Is fear keeping you from reaching your cycling goals?

Well, you are not alone. Riding on the road, even a low-traffic country road, can be terrifying. You’ve seen the headlines and you are afraid of crashing.

But here’s the deal: Accidents happen because there is risk in every activity we do.

Do you run on the road? Do you drive a car? Do you walk down stairs?

Trust me, I know how you feel because I, too, have a fear of riding my road bike. My pretty bicycle sits on a trainer in my living room. I feel guilty every time I look at it.

Read this Before You Do Anything

You may have seen the statistics about riding bikes and how it is safe compared to so many other things we do, such as commuting. I’ve read them, too. Doesn’t work.

Go read this blog post at Over the Bars. The author is a certified and an insured bicycle safety instructor and a traffic safety professional who studies crash statistics. He also rides a bike every day…and is alive to write about fed logo

Go read the post, then come back.

You Probably Already Know What You Have To Do

Did you read the blog post yet? So are our fears based in reality or are they simply a result of sensational media coverage? Although, articles like the one at Over the Bars are helpful, there’s really only one way to get over your fear of road riding.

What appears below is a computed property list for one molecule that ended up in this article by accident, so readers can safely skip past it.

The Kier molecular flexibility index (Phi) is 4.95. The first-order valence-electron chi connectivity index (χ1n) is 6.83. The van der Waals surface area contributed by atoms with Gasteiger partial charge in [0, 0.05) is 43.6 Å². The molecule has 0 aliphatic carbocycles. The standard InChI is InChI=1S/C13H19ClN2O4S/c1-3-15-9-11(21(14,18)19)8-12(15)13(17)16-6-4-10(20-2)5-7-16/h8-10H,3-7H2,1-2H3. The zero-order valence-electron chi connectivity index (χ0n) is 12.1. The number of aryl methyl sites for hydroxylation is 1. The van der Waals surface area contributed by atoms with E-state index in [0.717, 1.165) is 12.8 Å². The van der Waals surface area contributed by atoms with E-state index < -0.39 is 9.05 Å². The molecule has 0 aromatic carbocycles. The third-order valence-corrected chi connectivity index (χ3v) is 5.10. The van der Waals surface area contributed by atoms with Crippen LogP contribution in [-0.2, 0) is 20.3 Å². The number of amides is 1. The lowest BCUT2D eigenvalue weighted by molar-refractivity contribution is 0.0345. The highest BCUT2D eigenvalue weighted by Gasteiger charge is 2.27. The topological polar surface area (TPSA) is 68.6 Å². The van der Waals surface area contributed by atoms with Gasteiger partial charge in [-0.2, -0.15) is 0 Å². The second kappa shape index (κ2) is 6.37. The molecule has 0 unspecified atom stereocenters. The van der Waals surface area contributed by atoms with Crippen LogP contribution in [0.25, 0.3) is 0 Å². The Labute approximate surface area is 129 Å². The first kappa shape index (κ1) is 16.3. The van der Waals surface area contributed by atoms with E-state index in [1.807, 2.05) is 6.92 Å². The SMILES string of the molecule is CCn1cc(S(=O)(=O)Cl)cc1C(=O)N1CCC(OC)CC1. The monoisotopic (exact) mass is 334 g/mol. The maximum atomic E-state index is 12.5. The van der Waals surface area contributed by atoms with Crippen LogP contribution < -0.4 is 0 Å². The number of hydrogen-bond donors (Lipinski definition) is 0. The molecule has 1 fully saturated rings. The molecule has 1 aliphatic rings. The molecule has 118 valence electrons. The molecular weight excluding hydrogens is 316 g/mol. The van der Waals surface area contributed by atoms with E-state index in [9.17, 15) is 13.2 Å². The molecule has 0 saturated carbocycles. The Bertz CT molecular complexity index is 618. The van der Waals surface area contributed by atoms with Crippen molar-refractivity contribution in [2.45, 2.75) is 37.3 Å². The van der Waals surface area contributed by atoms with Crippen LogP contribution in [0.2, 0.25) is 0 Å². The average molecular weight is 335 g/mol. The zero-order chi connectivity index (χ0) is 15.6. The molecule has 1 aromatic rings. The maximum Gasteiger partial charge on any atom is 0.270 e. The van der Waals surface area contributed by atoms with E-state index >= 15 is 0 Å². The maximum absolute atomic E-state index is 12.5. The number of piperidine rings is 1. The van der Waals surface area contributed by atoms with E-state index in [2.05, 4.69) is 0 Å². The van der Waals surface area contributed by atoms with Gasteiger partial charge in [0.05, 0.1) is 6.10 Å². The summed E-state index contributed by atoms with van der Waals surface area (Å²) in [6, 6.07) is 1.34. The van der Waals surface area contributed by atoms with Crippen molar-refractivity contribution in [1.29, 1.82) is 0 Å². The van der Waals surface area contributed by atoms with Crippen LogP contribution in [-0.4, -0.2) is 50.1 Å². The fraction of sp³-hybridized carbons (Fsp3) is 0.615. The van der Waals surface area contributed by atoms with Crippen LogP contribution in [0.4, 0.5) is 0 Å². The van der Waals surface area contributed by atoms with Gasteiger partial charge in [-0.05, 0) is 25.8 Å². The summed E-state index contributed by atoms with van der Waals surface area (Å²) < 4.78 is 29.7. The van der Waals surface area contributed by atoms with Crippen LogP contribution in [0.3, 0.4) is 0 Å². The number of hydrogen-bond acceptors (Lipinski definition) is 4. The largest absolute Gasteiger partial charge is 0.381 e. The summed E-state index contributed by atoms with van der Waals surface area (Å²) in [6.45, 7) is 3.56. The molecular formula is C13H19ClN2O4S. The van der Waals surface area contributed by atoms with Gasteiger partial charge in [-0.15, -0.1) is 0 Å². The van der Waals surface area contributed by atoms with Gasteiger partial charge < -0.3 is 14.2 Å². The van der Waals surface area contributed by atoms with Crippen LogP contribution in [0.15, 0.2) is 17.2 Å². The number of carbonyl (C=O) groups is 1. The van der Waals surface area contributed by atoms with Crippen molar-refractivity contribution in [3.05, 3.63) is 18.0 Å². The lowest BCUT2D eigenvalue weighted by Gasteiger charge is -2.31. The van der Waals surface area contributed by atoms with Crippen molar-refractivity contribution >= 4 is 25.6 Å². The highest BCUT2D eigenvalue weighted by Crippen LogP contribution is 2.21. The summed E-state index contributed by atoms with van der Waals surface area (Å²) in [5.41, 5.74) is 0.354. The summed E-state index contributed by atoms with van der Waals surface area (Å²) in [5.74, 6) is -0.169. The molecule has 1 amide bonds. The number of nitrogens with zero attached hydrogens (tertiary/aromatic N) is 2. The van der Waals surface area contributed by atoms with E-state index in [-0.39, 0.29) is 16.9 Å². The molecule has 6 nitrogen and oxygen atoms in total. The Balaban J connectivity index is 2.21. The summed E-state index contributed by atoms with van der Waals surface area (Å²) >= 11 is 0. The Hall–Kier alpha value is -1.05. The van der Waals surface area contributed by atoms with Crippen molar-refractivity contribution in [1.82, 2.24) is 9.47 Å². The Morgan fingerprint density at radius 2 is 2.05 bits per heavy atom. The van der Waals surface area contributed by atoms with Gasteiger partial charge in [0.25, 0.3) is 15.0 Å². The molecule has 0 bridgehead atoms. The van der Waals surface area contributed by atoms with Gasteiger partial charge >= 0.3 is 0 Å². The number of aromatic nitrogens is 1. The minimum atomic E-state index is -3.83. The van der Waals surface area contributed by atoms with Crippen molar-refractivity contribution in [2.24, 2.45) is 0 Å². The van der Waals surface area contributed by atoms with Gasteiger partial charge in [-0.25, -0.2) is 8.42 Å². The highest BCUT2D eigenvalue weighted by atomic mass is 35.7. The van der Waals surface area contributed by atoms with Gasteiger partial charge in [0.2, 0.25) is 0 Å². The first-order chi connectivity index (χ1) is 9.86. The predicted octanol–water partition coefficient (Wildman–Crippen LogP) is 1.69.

The only real way to overcome a fear is to face it. You must start riding your bike outside.

You already knew this, didn’t you?

Before you begin riding outside, learn and understand bicycle safety, of course. Even a little education can help calm anxieties. You can find cycling safety tips on our 2Toms Knowledge Base by clicking here.

When you are educated, take your bike outside. And start small.

Go for a 5- or 10-minute ride on a paved trail in a closed parking lot or somewhere else cars are not allowed. Gradually increase your time riding outside using this safer-feeling option.

When you’re comfortable, try riding on the road for a few minutes. Even 5 minutes. And gradually increase your time. Baby steps., a non-profit organization that offers resources to help people resolve health challenges, calls this baby-step process a “fear ladder.”

Be consistent. Practice.

The more you ride outside, the less scary it will seem and it won’t be long before you’re commuting to work…on your bike!